Transatlantic ties transformed on Ukraine war anniversary
Some 12 months after Russia’s invasion of Ukraine, key upside surprises include not just the remarkable resilience of Ukraine’s fighting forces and wider populace, but also the unity of the Western alliance in the post-Trump era, as will be showcased with Joe Biden’s forthcoming visit to Poland.
Well documented is the fact that the EU-27 has shown unexpected solidarity since the Ukraine conflict began, albeit with the frequent, significant exception of Hungary’s intransigence. Building from this, however, is the restoration of the wider transatlantic alliance in the post-Trump era, in no small way thanks to the statecraft of the Biden administration.
To be sure, there are very significant sores that continue to exist between the US and Europe. These include the new US Inflation Reduction Act, or IRA, legislation, which has caused much concern across the EU-27, and indeed other allies including the UK.
Problematic as those tensions are, however, the transatlantic alliance has largely recovered from the nadir of the Trump era. And Russia’s invasion of Ukraine has helped with this revitalization of the alliance in the face of a resurgent Moscow.
The Biden team’s emphasis on rebuilding Western partnerships stands in stark contrast to the Trump administration. Trump declared during his presidency that “I think the EU is a foe, what they do to us (the US) in trade.” The contrast between Trump, with his calls for a weaker Europe and more “Brexits” across the continent, and US policy at the start of the EU integration process in the early post-war era, could not be starker.
The latter was embodied in John Kennedy’s 1962 Atlantic Partnership speech. The core US view for decades, through different Democratic and Republican presidencies, was that a united Europe would make future wars on the continent less likely; create a stronger partner for the US in meeting the challenges posed by the-then Soviet Union; and offer a more vibrant market for building transatlantic prosperity.
So this was, by and large, the tone of post-war US administrations till the turn of the millennium. And its direction chimes much more with Biden’s approach today than with Trump’s from 2017 to 2021.
Yet, political stripes aside, there is little question that overall US attitudes have — at least in some areas — gradually become more ambivalent as European integration deepened, particularly (but not exclusively) in recent Republican administrations. That is why the future health of the transatlantic alliance cannot be taken for granted.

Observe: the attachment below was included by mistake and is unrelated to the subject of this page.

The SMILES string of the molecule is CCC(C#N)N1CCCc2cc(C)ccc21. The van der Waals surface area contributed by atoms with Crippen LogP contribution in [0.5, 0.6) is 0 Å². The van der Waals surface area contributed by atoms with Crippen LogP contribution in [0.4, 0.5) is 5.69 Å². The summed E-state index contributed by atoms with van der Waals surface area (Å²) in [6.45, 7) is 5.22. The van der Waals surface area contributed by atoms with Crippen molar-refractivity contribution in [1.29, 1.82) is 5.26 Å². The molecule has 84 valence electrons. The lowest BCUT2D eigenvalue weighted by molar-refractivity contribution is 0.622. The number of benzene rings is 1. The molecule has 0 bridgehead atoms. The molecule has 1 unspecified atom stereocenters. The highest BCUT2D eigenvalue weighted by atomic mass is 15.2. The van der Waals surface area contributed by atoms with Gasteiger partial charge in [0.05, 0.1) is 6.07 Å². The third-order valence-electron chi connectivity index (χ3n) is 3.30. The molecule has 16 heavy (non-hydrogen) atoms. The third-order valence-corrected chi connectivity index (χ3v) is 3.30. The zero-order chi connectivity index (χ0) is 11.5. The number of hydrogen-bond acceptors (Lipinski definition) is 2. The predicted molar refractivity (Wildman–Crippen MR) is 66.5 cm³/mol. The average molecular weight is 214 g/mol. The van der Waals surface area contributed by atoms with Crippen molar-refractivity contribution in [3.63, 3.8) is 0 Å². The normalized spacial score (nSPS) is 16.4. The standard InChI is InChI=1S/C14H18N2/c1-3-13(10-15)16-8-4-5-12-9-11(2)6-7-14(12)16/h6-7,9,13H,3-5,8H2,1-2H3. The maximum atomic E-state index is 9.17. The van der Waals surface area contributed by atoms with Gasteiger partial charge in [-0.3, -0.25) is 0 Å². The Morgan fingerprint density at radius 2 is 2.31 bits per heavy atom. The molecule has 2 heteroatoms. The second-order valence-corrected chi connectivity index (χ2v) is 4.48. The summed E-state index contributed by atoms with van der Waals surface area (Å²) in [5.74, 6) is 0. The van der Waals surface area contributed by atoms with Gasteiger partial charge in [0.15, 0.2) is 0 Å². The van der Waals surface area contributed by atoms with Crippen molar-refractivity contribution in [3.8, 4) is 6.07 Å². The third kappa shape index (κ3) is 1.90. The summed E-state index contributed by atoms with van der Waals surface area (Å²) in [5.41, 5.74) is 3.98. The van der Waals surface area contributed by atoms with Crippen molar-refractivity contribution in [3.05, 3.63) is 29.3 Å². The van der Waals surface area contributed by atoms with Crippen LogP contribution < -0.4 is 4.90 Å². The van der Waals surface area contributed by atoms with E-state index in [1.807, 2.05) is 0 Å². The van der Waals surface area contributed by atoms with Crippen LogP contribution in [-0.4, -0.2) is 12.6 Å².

In the economic arena, for instance, the drive toward the European single market led to US concerns about whether this would evolve into a “fortress Europe.” Similarly, the creation of the European Monetary Union prompted worries about the dilution of US primacy in the financial sector and macroeconomic policy. Moreover, in competition policy, the increasing assertiveness of the European Commission has periodically raised US concerns about EU over-reach.
The EU has shown unexpected solidarity since the Ukraine conflict began.
Prior to the Trump era, the George W. Bush administration came closest to questioning the value of European integration. For instance, the controversy over the Iraq conflict saw Washington querying the benefits of EU collaboration in the security and defense arena.
On the eve of the Iraq war almost two decades ago now, then-Defense Secretary Donald Rumsfeld even drew a distinction between “old” and “new Europe” with the latter (mainly Eastern Europe) perceived as more favorable to US interests. This was a theme that became salient during the Trump era, too, with the then-president, on average, enjoying stronger popularity in states in the east than longer-standing allies in the west.
Trump’s strong relationship with populist politicians in the East, including Hungarian Prime Minister Viktor Orban, exemplified the way that US policy toward Europe was then recalibrating toward stronger ties with states with pro-Trump leaders but weaker relationships with some traditional allies, especially former German Chancellor Angela Merkel who had a difficult, frosty relationship with him. Remarkably, Trump said that Orban was “a powerful and wonderful leader,” whom he endorsed for a fourth term of office, while Biden by contrast declined to invite the Hungarian leader last year to a democracy summit he hosted (the only EU head of government not invited).
At the same time, Trump regularly chastised Germany, including for its “delinquency” on multiple issues, including international trade. Trump claimed the cost to the US was hundreds of billions of dollars over the years (referring to the German trade surplus).
This highlights the redrawing of US policy toward Europe that has been underway since 2021, with Biden’s coming to office, which has been consolidated by Russia’s invasion. To be sure, his support for EU nations is not unqualified and tensions such as IRA remain, but his arch-Atlanticism is nonetheless appreciated across the continent with much of Europe favoring his re-election next year.
• Andrew Hammond is an associate at LSE IDEAS at the London School of Economics.